Do computer languages really matter? Any good computer science student can make the argument that most of them are roughly equivalent. But any experienced coder can explain why they consistently chose certain languages for certain tasks. The choice of language matters. It isn’t a matter of theory, it is a matter of practical engineering.
No less an industry legend than Steve Wozniak explained that a defining characteristic of the original Apple Computer was the choice of programming language:
I sniffed the wind and knew that the key to making my computer good (popular) was to include a high-level language and that it had to be BASIC. Engineers programming in FORTRAN were not going to be what would start a home computer revolution.
Different operating systems have different computer language preferences. Different industries have their preferences.
And those are the high points of the language from the Kinoma team’s perspective. There’s more still.
Conformance with the standard
Optimized for IoT
- Modules. XS6 fully supports modules, and extends it one important way. The module specification defines how to load a module, but makes no provision for unloading a module. On a memory constrained device, that can create a problem as there may well not be enough memory to hold all modules in memory simultaneously that a product uses. XS6 adds a special version of the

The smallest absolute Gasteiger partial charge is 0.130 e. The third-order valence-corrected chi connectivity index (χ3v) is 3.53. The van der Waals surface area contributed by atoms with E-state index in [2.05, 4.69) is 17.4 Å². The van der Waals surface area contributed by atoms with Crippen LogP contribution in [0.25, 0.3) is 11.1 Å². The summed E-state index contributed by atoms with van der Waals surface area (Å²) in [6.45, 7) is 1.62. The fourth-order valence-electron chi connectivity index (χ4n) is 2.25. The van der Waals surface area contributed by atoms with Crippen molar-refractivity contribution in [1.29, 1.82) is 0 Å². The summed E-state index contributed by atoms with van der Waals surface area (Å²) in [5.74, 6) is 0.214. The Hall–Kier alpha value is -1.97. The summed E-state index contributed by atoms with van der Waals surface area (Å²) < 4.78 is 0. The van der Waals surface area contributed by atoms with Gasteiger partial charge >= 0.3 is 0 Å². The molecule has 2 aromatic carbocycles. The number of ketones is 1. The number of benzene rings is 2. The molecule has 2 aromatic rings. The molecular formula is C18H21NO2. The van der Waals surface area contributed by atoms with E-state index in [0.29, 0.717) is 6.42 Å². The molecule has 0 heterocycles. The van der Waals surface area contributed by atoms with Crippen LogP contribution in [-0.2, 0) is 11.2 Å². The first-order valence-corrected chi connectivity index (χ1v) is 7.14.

requirefunction to indicate that a module is eligible for unloaded. The
require.weakfunction loads a module in such a way that when the module is no longer referenced, the garbage collector will automatically unload the module This small addition allows XS6 to significantly reduce the memory requirements of many programs, so they can be run on devices with considerably less memory.
xschas some optimizations built into it, that simplify the byte code deployed to the target device. We expect to expand these optimizations in the future. The
xsltool is the archive utility for XS6. It takes the byte code from multiple programs and modules and links them together in a single archive for deployment. XS6 is able to run code directly from the module, without further loading or linking at runtime. This significantly improves application start-up and module loading time (as much as 4x), and allows byte code to run directly from flash memory (execute in place, e.g. XIP) which reduces RAM usage.
- Debugging. Eventually, everyone writes code that has a bug. XS6 includes a network debugging protocol that allows source level debugging on most any device XS6 runs on. Because the debugging protocol operates over a TCP connection, remote debugging is always an option. The Kinoma team maintains a GUI XS6 debugger for Mac OS X, Windows, and Linux/GTK.
How little memory?
The language of IoT
— Evercloser Union (@monkchips) September 22, 2010